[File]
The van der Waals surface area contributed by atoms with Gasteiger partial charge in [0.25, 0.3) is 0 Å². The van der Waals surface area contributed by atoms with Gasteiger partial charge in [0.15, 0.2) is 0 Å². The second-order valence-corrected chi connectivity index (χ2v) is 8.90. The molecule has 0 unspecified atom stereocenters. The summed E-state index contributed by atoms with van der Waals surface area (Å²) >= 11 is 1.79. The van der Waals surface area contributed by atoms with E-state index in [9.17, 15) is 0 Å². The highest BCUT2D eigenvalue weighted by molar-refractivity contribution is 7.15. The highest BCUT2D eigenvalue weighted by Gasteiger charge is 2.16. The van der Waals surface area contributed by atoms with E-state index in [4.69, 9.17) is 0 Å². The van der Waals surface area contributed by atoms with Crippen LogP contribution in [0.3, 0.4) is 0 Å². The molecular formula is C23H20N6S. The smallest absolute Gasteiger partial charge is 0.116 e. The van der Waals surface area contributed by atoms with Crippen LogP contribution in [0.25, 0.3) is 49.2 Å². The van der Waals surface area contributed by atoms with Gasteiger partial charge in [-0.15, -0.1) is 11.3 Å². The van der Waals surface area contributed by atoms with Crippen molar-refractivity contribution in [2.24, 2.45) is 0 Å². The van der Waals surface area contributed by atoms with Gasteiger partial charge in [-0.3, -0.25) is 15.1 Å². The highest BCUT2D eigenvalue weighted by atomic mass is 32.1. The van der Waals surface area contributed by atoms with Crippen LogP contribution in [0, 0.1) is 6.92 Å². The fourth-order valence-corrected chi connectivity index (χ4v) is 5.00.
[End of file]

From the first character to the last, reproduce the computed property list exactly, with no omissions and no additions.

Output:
The van der Waals surface area contributed by atoms with Gasteiger partial charge in [0.25, 0.3) is 0 Å². The van der Waals surface area contributed by atoms with Gasteiger partial charge in [0.15, 0.2) is 0 Å². The second-order valence-corrected chi connectivity index (χ2v) is 8.90. The molecule has 0 unspecified atom stereocenters. The summed E-state index contributed by atoms with van der Waals surface area (Å²) >= 11 is 1.79. The van der Waals surface area contributed by atoms with E-state index in [9.17, 15) is 0 Å². The highest BCUT2D eigenvalue weighted by molar-refractivity contribution is 7.15. The highest BCUT2D eigenvalue weighted by Gasteiger charge is 2.16. The van der Waals surface area contributed by atoms with E-state index in [4.69, 9.17) is 0 Å². The van der Waals surface area contributed by atoms with Crippen LogP contribution in [0.3, 0.4) is 0 Å². The molecular formula is C23H20N6S. The smallest absolute Gasteiger partial charge is 0.116 e. The van der Waals surface area contributed by atoms with Crippen LogP contribution in [0.25, 0.3) is 49.2 Å². The van der Waals surface area contributed by atoms with Gasteiger partial charge in [-0.15, -0.1) is 11.3 Å². The van der Waals surface area contributed by atoms with Crippen molar-refractivity contribution in [2.24, 2.45) is 0 Å². The van der Waals surface area contributed by atoms with Gasteiger partial charge in [-0.3, -0.25) is 15.1 Å². The highest BCUT2D eigenvalue weighted by atomic mass is 32.1. The van der Waals surface area contributed by atoms with Crippen LogP contribution in [0, 0.1) is 6.92 Å². The fourth-order valence-corrected chi connectivity index (χ4v) is 5.00.